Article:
After a busy week with two midterms, two problem sets, and three sessions on the transmission electron microscope, I went home last Friday with plans to go out and see the new Tina Fey movie with some friends, but ended up passing out with all the lights still on and waking up in a sweat-drenched fever with a raging headache, coughing my lungs out.

Come Monday morning, when the same symptoms persisted, I decided a visit to the doctor might be wise. When he said I had bronchitis and pneumonia and that I should go home...well, I should have gone home. Slept it off. But me being the stubborn person (and workaholic) that I am, I decided I’d go about doing everything I was scheduled to do that week.

And I did. I went to my cleanroom safety training, I went to lithography training, went to my meetings, and everything was going fine until I got a call from Kathy, a peppy employee from my realtor.

“Hi there! This is Kathy calling from your realtor! Am I speaking to Brooke?”
“Yes, this is—this is—” I croaked. My voice sounded like a dying frog by this point.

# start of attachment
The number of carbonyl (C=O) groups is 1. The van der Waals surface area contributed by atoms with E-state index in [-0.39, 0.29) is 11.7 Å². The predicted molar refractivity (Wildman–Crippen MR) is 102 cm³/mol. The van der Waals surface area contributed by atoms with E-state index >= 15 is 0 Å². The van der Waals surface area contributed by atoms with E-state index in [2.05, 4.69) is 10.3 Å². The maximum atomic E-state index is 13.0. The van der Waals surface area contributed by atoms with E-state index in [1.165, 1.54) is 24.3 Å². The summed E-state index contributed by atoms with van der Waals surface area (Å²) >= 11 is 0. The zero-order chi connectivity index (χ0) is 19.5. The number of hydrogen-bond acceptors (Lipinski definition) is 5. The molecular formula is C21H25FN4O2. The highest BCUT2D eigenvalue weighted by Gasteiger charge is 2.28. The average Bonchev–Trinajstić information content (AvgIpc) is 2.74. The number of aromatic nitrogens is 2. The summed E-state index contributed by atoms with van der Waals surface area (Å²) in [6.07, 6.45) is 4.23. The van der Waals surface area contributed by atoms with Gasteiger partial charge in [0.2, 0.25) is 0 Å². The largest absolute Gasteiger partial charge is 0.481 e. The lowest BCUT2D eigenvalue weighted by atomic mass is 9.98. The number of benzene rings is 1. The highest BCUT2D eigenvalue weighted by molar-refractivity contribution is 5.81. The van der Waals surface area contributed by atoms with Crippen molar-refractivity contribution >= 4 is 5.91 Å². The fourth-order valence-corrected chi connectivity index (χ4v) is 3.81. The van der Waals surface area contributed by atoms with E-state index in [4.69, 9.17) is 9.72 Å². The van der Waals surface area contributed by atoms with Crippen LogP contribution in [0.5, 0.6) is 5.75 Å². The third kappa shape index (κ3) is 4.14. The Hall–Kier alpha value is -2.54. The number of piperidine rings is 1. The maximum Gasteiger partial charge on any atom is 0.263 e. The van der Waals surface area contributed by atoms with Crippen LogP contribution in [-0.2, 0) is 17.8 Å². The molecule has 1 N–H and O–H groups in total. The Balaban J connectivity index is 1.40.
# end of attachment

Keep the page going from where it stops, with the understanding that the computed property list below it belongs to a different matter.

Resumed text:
“Hello? Am I speaking to Brooke right now?”
“Sorry—” I tried again. “Yes, yes this is Brooke,” I managed before an exploding coughing episode.
“Hi there!” A confused pause. “Are you…okay?”

And that was it. Out of nowhere, tears started streaming down my face. Because, No Kathy, I’m not okay! I feel more sick than I’ve been in years, I’ve got a review article that I need to finish in two weeks that I barely understand, none of my data makes sense, I'm having a hard time breathing and those cleanroom suits don't make it any easier, and there are just so many things that need to be done that I just—physically—can’t—do.

In the next minute, I went from feeling utter despair at what felt like my inability to do anything useful at all, to relief at the prospect of letting myself just forget all the work and wallow in self-pity, to anger at myself for giving up so easily.

In hind-sight, it was silly. I shouldn’t take myself so seriously. I was sick, and upset that I couldn’t get my work done. Big deal, Brooke. The world isn’t going to end if you take a break for a couple of days. But I don’t know, I just can’t shake that feeling. Of always needing to be moving forward. Always doing something. Always achieving. Do you ever feel like that?

But I’m reminded of this little quote from The Book of Brave, written by one of my favorite bloggers Laura Williams: “Progress isn’t always a forward force.”